Linking demographic processes of juvenile corals to benthic recovery trajectories in two common reef habitats

Doropoulos, Christopher, Ward, Selina, Roff, George, Gonzalez-Rivero, Manuel and Mumby, Peter J. (2015) Linking demographic processes of juvenile corals to benthic recovery trajectories in two common reef habitats. PLoS ONE, 10 5: e0128535.1-e0128535.23. doi:10.1371/journal.pone.0128535

Author Doropoulos, Christopher
Ward, Selina
Roff, George
Gonzalez-Rivero, Manuel
Mumby, Peter J.
Title Linking demographic processes of juvenile corals to benthic recovery trajectories in two common reef habitats
Journal name PLoS ONE   Check publisher's open access policy
ISSN 1932-6203
Publication date 2015-05-26
Year available 2015
Sub-type Article (original research)
DOI 10.1371/journal.pone.0128535
Open Access Status DOI
Volume 10
Issue 5
Start page e0128535.1
End page e0128535.23
Total pages 23
Place of publication San Francisco CA, United States
Publisher Public Library of Science
Collection year 2016
Language eng
Formatted abstract
Tropical reefs are dynamic ecosystems that host diverse coral assemblages with different life-history strategies. Here, we quantified how juvenile (<50 mm) coral demographics influenced benthic coral structure in reef flat and reef slope habitats on the southern Great Barrier Reef, Australia. Permanent plots and settlement tiles were monitored every six months for three years in each habitat. These environments exhibited profound differences: the reef slope was characterised by 95% less macroalgal cover, and twice the amount of available settlement substrata and rates of coral settlement than the reef flat. Consequently, post-settlement coral survival in the reef slope was substantially higher than that of the reef flat, and resulted in a rapid increase in coral cover from 7 to 31% in 2.5 years. In contrast, coral cover on the reef flat remained low (~10%), whereas macroalgal cover increased from 23 to 45%. A positive stock-recruitment relationship was found in brooding corals in both habitats; however, brooding corals were not directly responsible for the observed changes in coral cover. Rather, the rapid increase on the reef slope resulted from high abundances of broadcast spawning Acropora recruits. Incorporating our results into transition matrix models demonstrated that most corals escape mortality once they exceed 50 mm, but for smaller corals mortality in brooders was double those of spawners (i.e. acroporids and massive corals). For corals on the reef flat, sensitivity analysis demonstrated that growth and mortality of larger juveniles (21–50 mm) highly influenced population dynamics; whereas the recruitment, growth and mortality of smaller corals (<20 mm) had the highest influence on reef slope population dynamics. Our results provide insight into the population dynamics and recovery trajectories in disparate reef habitats, and highlight the importance of acroporid recruitment in driving rapid increases in coral cover following large-scale perturbation in reef slope environments.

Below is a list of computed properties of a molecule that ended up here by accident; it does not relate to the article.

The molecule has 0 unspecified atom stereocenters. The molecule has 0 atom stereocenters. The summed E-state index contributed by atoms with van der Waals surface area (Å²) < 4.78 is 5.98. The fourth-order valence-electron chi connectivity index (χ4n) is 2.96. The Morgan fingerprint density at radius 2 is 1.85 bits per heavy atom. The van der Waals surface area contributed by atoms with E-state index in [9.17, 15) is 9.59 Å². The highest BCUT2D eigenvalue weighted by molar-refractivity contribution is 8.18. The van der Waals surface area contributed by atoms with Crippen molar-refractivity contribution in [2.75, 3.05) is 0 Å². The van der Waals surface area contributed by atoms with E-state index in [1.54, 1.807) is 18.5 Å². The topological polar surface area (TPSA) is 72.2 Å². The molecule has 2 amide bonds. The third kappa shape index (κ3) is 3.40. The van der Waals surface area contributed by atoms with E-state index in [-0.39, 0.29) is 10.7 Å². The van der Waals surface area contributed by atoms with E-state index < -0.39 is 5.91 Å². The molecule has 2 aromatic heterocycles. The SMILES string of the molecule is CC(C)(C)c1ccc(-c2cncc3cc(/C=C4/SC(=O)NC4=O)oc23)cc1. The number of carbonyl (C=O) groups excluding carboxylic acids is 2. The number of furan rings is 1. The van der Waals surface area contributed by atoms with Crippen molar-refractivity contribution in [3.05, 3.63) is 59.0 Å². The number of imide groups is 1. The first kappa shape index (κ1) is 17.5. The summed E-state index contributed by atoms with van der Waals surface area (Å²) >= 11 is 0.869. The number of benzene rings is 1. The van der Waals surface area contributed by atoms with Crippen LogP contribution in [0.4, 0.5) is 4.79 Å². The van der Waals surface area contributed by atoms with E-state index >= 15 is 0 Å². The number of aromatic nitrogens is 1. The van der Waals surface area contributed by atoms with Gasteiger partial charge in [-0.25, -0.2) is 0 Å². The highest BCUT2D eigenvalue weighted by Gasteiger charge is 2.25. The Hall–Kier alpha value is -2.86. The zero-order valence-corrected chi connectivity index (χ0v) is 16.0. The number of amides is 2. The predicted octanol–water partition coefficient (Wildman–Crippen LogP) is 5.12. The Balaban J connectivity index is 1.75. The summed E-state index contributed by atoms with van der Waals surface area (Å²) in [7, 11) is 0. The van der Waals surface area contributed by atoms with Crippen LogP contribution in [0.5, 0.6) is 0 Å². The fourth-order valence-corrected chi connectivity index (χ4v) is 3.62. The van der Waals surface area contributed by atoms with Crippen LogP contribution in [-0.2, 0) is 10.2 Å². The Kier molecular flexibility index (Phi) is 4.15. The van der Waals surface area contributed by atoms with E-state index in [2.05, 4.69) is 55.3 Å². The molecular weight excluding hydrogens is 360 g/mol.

Q-Index Code C1
Q-Index Status Confirmed Code
Institutional Status UQ

Document type: Journal Article
Sub-type: Article (original research)
Collections: Official 2016 Collection
School of Biological Sciences Publications
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Citation counts: TR Web of Science Citation Count  Cited 5 times in Thomson Reuters Web of Science Article | Citations
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